no problems sharing out their answers during the review. I was amazed at how willing they were to share in class and put themselves on the spot. As far as the data is concerned, I do not think that it is perfect. Because I am not their regular teacher, and because these kids do already know me, I think the consensus may be swayed to some extent. This being said I do not think that the data is entirely corrupt, because the students did have to be engaged, I did have to teach to all the students, and activities had to be completed and the was validity of the data was in the assessment. I think my performance teaching the lesson was well received and although the data had to be somewhat skewed, the students seemed to grasp the information and understand at least some of the learning outcomes stated in the lesson plan. I realized that writing the lesson plan is far easier than actually teaching it. It is one thing to create the ideas and another thing to implement them and get the students connected to the information. Teaching a lesson plan that I wrote was a great way to better realize what works and what does not. I spoke to my wife who has been teaching for ten years and she said that even now she has to change her lessons on the spot to make them work because sometimes what she thinks will work on paper or during planning does not work in the classroom. I do think that the most important thing we do as teachers are connect with the students. We have to gain their trust and show them that our concern for their education goes deeper than the content alone. The rapport we have with our students is pivotal in creating a space that they trust us in and want to learn from us. If the teacher builds rapport with the students, includes them in all classroom activities from the first day, and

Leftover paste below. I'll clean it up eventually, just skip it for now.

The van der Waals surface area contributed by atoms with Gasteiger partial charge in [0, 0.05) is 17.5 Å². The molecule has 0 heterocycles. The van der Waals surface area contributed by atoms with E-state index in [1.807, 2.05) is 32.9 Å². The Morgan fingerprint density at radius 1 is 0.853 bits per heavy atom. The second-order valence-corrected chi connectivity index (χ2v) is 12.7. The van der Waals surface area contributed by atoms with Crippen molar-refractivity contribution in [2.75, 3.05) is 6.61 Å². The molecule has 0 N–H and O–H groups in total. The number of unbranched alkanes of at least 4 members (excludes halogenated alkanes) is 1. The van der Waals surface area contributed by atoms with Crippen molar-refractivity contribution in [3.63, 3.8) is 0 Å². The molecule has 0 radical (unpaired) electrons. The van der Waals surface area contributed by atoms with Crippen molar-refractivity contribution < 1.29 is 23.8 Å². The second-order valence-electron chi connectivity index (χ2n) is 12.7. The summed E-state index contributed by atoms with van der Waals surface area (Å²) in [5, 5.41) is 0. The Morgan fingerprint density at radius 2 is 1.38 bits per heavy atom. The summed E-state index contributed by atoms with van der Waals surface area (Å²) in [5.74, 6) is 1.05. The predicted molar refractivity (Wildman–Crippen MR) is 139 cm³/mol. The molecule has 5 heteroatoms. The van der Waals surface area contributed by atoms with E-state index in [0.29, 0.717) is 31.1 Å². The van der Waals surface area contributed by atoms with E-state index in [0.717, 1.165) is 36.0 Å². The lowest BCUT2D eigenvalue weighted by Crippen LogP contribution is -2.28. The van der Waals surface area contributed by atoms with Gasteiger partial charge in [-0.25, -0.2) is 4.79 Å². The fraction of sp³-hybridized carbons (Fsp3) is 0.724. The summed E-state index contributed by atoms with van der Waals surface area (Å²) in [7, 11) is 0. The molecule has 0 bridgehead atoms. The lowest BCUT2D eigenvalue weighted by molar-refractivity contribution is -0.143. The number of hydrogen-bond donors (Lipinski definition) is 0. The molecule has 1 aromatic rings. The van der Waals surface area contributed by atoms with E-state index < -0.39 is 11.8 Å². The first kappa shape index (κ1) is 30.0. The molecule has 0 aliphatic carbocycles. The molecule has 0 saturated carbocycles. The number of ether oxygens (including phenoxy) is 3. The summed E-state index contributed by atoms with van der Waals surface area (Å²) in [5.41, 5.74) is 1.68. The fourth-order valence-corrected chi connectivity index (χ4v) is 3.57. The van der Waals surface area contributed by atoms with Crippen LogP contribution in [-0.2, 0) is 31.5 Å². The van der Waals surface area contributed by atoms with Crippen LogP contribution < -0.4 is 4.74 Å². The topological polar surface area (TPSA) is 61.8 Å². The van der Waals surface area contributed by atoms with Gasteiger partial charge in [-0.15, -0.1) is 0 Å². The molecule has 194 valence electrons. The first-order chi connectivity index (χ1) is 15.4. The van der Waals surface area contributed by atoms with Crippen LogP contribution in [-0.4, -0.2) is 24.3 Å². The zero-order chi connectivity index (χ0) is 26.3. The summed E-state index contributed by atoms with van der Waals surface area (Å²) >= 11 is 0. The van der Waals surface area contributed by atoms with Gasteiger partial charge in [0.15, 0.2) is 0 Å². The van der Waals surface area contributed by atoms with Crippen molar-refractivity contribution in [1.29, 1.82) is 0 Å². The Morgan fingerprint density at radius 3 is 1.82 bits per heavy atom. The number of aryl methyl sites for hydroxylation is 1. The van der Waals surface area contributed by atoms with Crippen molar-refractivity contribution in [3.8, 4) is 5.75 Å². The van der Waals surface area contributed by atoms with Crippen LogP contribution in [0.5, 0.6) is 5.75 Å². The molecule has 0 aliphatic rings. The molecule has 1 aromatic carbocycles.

works with them to establish their achievement levels and needs, it is likely that their behavior and achievement will improve during the year (Eby, pg. 121). Watching my wife teach over the years has really been my inspiration. The connection she has with her students is an amazing aspect of what she does, and I think it actually makes her job easier. The connection that she has with them actually makes them want to learn. Works Cited Eby W. Judy, et al. Teaching in K-12 Schools 5th edition, Pearson Education, Boston, 2011.